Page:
Wednesday, December 26, 2012

Upland Sandpiper

The late 1800s and all of the 1900s were tough for Upland Sandpipers. At first the birds were over-hunted. Boxcar loads of carcasses were shipped to bird markets. Sport hunters also took a high toll, since no seasons or limits existed. Perhaps more ominously, Upland Sandpipers are an “obligate grassland species” (Houston et al. 2011). To raise their young, these birds require healthy prairie-lands. Such habitat has been plowed for agricultural and financial purposes (even today, plowed land is often worth more when ranchers are forced to sell their acreage). Now they are a species of concern in at least 22 states and provinces.

Upland Sandpipers breed across the northern Great Plains (this photo was taken in south-central South Dakota). They also breed in Alaska and in northeastern North America. The sandpipers are rare in the northeast due to lack of prairie. There one of the best places to search is the grass along airport runways. I saw my first Upland Sandpiper from a plane at the Columbus, Ohio, airport. In South Dakota the species is fairly common in grassland habitat and it is only locally common across western Minnesota. Our birds winter in South America east of the Andes. (Birds spend more time outside North America, so calling them “ours” may be misleading.)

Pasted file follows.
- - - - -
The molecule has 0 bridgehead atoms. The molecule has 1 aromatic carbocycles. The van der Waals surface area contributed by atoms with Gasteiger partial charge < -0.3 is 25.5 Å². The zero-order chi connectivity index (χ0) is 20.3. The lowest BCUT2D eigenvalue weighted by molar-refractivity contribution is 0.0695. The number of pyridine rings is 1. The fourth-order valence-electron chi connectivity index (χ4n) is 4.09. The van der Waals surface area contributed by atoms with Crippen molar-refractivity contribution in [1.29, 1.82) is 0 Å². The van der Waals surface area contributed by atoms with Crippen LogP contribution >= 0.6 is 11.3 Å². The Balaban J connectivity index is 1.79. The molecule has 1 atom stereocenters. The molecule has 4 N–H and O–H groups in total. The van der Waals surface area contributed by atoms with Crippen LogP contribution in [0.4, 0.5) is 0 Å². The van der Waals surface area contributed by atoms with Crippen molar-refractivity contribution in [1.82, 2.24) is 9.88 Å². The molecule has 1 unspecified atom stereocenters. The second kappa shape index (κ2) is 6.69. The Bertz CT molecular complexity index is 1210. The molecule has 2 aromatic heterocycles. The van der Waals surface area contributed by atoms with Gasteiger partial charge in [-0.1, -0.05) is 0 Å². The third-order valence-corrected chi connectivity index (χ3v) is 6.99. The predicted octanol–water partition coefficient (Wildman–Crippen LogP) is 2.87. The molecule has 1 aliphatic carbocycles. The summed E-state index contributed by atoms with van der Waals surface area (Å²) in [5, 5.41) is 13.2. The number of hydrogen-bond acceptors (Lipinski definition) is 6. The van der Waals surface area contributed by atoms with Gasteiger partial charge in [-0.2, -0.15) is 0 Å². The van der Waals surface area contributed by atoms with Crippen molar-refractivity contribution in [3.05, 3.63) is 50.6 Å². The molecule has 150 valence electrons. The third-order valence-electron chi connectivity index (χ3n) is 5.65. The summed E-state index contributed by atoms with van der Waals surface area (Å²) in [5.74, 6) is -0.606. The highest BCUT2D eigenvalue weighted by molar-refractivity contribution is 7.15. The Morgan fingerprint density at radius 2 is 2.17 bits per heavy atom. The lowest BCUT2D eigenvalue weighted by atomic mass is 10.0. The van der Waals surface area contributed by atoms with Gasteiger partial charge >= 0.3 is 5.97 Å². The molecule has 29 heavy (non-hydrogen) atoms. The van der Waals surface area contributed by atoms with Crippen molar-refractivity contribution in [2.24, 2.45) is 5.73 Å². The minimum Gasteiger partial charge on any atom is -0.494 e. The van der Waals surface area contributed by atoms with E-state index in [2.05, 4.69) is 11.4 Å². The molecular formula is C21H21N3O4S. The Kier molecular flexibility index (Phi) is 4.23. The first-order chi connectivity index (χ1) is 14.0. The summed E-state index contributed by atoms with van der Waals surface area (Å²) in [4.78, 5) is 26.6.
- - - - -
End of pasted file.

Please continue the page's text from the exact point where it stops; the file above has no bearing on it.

When I first saw this species in Columbus, we called it the Upland Plover, even though everyone knew it is actually a sandpiper. The common name actually has quite a history. In 1882 it was known as a Bartramian Tattler (commemorating William Bartram, an early American ornithologist; and tattler referring to a type of sandpiper). Later the same decade, the name was changed to Bartramian Sandpiper. Between 1910 and 1973, the official name became Upland Plover. Only since 1973 has the species been known as Upland Sandpiper (Houston et al. 2011).

1 comment:

  1. I was lucky enough to see a nesting pair last summer in Northern Michigan. Interesting post, thank you!